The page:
I'm new to Wolfram Mathematica and I was trying to evaluate this integral in particular:

$$\int_{0}^{x}\frac{e^t \operatorname{erf}(\sqrt{t})\sqrt{\pi t}+1}{\sqrt{\pi t x -\pi t^2}}\mathrm dt$$

The code I tried first was:

Integrate[(E^t*Erf[Sqrt[t]]*Sqrt[Pi*t] + 1)/Sqrt[Pi*t*x - Pi*t^2], {t, 0, x}]

But the output just returns the input; what am I doing wrong? I tried using Assumptions -> x > 0 but it doesn't work either. Can someone help me?

  • 2
    $\begingroup$ "the output just returns the input" - that means Mathematica doesn't know what to do with it. Did you have any reason to expect a closed form? $\endgroup$ Jul 5, 2022 at 21:15
  • $\begingroup$ You need to use E rather than e; however, it still does not evaluate. $\endgroup$
    – Bob Hanlon
    Jul 5, 2022 at 21:53
  • $\begingroup$ @J.M. I solved the half derivative of $e^x$ and I wanted to solve the half derivative of the answer as well to see if it checked out. So basically what I'm trying to do is to find the half derivative of $\frac{e^x erf(\sqrt{x})\sqrt{\pi x}+1}{\sqrt{\pi x}}$ $\endgroup$ Jul 5, 2022 at 22:26
  • $\begingroup$ @BobHanlon Thank you, fixed it... It's sad that it doesn't work. $\endgroup$ Jul 5, 2022 at 22:29
  • 1
    $\begingroup$ @DavidG.Stork It's the fractional derivative with order = 1/2. $\endgroup$ Jul 6, 2022 at 0:10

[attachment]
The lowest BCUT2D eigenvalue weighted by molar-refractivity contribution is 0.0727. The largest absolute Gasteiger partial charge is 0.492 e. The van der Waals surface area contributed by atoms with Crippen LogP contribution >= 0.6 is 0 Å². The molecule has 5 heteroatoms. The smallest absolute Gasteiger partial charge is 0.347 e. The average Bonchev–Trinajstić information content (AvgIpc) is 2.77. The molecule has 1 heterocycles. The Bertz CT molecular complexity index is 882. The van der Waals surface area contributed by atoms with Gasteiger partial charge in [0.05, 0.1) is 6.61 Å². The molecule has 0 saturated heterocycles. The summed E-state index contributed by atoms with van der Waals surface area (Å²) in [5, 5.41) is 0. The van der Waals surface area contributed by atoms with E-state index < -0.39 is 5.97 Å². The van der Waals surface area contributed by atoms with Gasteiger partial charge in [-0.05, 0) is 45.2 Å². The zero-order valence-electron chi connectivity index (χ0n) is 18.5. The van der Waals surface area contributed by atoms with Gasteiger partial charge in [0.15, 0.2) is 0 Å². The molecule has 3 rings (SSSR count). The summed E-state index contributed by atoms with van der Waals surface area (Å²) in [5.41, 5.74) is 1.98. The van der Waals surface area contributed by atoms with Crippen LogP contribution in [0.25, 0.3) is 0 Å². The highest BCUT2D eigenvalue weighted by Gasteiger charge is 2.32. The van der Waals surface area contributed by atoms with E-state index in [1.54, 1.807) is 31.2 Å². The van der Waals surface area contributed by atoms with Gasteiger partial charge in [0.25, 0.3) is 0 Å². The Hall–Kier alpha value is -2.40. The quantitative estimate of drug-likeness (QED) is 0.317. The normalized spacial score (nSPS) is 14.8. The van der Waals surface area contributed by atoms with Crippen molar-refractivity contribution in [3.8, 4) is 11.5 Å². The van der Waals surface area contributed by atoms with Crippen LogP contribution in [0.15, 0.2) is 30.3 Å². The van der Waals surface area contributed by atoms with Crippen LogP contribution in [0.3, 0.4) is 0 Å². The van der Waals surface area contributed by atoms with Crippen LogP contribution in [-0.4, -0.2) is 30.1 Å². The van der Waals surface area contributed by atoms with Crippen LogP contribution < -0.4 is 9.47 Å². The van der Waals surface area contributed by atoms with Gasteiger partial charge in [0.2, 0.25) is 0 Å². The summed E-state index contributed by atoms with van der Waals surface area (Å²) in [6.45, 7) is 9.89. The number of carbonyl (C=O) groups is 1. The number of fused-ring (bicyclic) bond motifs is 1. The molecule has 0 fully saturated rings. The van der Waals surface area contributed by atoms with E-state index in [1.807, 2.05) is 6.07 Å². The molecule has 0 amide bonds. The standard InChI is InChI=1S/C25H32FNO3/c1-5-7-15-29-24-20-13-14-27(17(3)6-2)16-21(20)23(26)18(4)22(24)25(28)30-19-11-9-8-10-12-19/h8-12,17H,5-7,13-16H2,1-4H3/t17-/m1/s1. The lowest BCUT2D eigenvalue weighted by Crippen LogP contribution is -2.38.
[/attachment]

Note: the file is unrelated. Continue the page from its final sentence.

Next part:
2 Answers 2


Re-expressing in terms of the regularized incomplete gamma function makes things work:

Assuming[x > 0, Integrate[Exp[t] (1 - GammaRegularized[-1/2, t])/Sqrt[x - t], {t, 0, x}]]
   E^x Sqrt[π]

Nevertheless, Mathematica should still have been smart enough to do something about this; you should perhaps report this to Support.


Suppose we want to find an anti derivative of e^x. We might try this.
enter image description here
Which Gives
e^t - 1
That's not wrong, but not what we really want, so instead we do this:
enter image description here
which gets us the e^t without the constant.

Now, if we take the fractional integral of e^t from 0 to x using Cauchy's formula
enter image description here
we get enter image description here the derivative of which you have already found to be enter image description here

However, like above, if we change limits of integration in Cauchy's formula to go from negative infinity to x:
enter image description here
we instead get just e^x as the half antiderivative of e^x and therefore e^x is also the half derivative of e^x.



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